• Some 40 percent of people with serious mental illnesses have been arrested at some point in their lives.
In the 1800s, Dorothea Dix led a campaign against the imprisonment of the mentally ill, leading to far-reaching reforms and the establishment of mental hospitals. Now we as a society have, in effect, returned to the 1800s....
In 1955, there was one bed in a psychiatric ward for every 300 Americans; now there is one for every 3,000 Americans, the 2010 study said. So while more effective pharmacological treatments are theoretically available, they are often very difficult to access for people who are only borderline functional....
Taxpayers spend as much as $300 or $400 a day supporting patients with psychiatric disorders while they are in jail, partly because the mentally ill require medication and extra supervision and care. “Fiscally, this is the stupidest thing I’ve seen government do,” Dart says. It would be far cheaper, he adds, to manage the mentally ill with a case worker on the outside than to spend such sums incarcerating them.
February 9, 2014 at 09:09 PM | Permalink
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"It would be far cheaper, he adds, to manage the mentally ill with a case worker on the outside than to spend such sums incarcerating them."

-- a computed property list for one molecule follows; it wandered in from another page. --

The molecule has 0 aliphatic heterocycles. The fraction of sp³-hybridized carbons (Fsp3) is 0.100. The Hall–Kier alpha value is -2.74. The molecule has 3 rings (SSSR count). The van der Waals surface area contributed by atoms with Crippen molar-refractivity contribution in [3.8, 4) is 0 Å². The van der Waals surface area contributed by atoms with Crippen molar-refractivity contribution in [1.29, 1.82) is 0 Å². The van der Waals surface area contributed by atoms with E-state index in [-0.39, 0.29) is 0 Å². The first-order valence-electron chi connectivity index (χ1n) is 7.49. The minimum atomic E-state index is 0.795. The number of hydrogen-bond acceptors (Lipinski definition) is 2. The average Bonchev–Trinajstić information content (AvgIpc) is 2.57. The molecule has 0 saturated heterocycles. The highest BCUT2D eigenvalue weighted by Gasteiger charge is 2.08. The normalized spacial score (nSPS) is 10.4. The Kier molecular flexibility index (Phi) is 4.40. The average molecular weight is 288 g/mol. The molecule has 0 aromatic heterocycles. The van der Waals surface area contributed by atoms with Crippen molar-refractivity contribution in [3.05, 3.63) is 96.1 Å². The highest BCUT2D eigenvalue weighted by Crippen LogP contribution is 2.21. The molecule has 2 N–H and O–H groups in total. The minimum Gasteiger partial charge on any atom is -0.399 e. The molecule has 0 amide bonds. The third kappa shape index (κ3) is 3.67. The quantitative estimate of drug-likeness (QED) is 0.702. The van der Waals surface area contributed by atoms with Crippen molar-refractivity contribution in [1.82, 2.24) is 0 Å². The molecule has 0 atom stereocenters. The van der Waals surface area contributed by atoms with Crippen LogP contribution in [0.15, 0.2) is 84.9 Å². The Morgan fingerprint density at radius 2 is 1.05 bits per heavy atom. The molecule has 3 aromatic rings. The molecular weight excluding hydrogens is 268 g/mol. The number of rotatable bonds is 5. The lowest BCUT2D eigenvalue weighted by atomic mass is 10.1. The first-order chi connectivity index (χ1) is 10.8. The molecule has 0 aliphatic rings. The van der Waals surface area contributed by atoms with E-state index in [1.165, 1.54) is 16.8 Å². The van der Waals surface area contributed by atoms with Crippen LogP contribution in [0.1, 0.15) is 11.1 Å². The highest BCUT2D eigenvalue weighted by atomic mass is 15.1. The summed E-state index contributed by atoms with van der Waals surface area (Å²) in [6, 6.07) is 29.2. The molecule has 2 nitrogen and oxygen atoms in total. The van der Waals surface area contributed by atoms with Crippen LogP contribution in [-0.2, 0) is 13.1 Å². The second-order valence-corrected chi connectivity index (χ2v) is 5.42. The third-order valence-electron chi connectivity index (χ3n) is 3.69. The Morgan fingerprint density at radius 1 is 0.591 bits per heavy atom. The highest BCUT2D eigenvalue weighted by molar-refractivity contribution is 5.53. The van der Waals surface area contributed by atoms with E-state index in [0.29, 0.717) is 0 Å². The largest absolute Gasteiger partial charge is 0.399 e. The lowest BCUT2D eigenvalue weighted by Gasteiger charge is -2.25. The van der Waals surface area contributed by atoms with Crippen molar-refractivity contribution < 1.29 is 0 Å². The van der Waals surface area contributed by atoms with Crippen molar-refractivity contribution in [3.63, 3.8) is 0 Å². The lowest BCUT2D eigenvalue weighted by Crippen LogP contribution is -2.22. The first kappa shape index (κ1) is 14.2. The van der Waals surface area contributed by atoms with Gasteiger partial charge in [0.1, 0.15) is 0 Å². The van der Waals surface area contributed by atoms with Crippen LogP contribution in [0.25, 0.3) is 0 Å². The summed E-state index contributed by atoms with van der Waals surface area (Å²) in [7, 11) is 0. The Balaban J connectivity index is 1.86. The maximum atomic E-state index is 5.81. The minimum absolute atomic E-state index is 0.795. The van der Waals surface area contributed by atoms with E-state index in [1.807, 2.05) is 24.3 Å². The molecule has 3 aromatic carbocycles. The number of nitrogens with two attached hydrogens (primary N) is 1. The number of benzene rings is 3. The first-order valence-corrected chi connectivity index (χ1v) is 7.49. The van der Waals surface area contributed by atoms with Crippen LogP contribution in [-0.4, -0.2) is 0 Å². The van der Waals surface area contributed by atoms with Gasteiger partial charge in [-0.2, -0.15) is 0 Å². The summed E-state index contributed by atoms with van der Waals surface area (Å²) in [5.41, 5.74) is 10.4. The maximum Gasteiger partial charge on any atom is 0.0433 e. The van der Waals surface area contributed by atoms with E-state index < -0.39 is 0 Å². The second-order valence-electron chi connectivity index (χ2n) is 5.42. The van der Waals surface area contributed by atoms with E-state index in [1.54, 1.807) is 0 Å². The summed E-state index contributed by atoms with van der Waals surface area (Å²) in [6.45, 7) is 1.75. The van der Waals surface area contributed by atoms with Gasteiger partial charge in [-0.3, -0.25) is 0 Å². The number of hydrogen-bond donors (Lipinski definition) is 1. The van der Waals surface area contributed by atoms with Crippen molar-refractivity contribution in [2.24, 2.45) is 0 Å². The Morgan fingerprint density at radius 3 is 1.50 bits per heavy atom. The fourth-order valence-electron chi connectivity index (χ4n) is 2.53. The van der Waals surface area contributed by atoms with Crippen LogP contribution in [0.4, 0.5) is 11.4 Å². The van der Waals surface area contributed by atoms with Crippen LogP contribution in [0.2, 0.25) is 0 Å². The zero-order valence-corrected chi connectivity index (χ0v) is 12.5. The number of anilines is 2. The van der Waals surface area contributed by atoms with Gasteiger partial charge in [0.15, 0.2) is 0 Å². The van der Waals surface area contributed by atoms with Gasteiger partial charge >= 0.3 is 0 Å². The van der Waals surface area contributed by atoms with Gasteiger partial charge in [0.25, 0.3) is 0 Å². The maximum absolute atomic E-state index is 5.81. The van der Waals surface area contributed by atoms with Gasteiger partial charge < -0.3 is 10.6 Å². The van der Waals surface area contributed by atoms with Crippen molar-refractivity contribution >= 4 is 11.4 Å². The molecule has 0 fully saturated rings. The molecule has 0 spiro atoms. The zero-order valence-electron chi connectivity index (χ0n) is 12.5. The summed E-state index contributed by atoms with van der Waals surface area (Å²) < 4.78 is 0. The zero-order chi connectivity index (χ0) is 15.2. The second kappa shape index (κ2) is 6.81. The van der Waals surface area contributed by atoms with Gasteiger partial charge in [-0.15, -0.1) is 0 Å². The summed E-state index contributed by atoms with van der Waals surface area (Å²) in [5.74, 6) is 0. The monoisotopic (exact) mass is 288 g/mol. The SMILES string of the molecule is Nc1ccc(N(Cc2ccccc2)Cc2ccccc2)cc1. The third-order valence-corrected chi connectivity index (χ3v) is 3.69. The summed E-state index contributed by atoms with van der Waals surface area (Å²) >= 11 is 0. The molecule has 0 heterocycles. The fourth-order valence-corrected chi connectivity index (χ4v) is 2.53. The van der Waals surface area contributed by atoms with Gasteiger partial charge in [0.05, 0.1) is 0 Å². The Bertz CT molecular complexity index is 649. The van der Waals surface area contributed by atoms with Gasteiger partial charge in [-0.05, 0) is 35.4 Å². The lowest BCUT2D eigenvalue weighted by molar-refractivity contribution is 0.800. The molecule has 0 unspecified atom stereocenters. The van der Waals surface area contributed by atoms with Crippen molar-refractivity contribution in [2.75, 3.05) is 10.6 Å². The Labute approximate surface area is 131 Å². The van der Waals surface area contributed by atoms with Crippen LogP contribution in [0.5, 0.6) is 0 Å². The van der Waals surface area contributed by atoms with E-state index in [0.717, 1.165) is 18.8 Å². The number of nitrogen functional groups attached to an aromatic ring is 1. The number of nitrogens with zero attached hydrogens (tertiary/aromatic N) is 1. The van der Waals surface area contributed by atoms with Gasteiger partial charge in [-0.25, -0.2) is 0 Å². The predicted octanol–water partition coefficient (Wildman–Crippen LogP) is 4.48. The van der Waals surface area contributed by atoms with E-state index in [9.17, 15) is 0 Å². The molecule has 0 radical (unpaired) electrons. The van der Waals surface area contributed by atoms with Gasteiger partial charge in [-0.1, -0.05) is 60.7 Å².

But then what would become of the poor, defenseless prison lobbies/corporations?
Posted by: PDB | Feb 9, 2014 10:10:21 PM
About a third of beds in the jails of the nation are filled by straight state hospital patients.
The Supreme Court took over psychiatry in 1976, and declared people could not be committed without a hearing employing 3 lawyers, without having committed a dangerous act, so the shooters at those schools qualified only after killing dozens of innocent strangers.
So a mental patient makes a nuisance on a bus, is arrested and held on a $1 bond. The family does not want him back out. So they do not post the $1 bail. He stays in jail for a year. There he is made to take meds, is supervised to avoid injury to self and others. He has to bathe more than once a year. He can attend addiction treatment, get counseling, get his medical needs tended. The day cost may be $50, and the treatment cost may another $20 a day.
This is a tremendous government bargain. No wonder families leave them there. Given the betrayal of this population by the Supreme Court, this is the best situation possible.
Jails have also decreased suicide by 90%, a great benefit to the patient. They have done so at no additional cost, just by increasing supervision.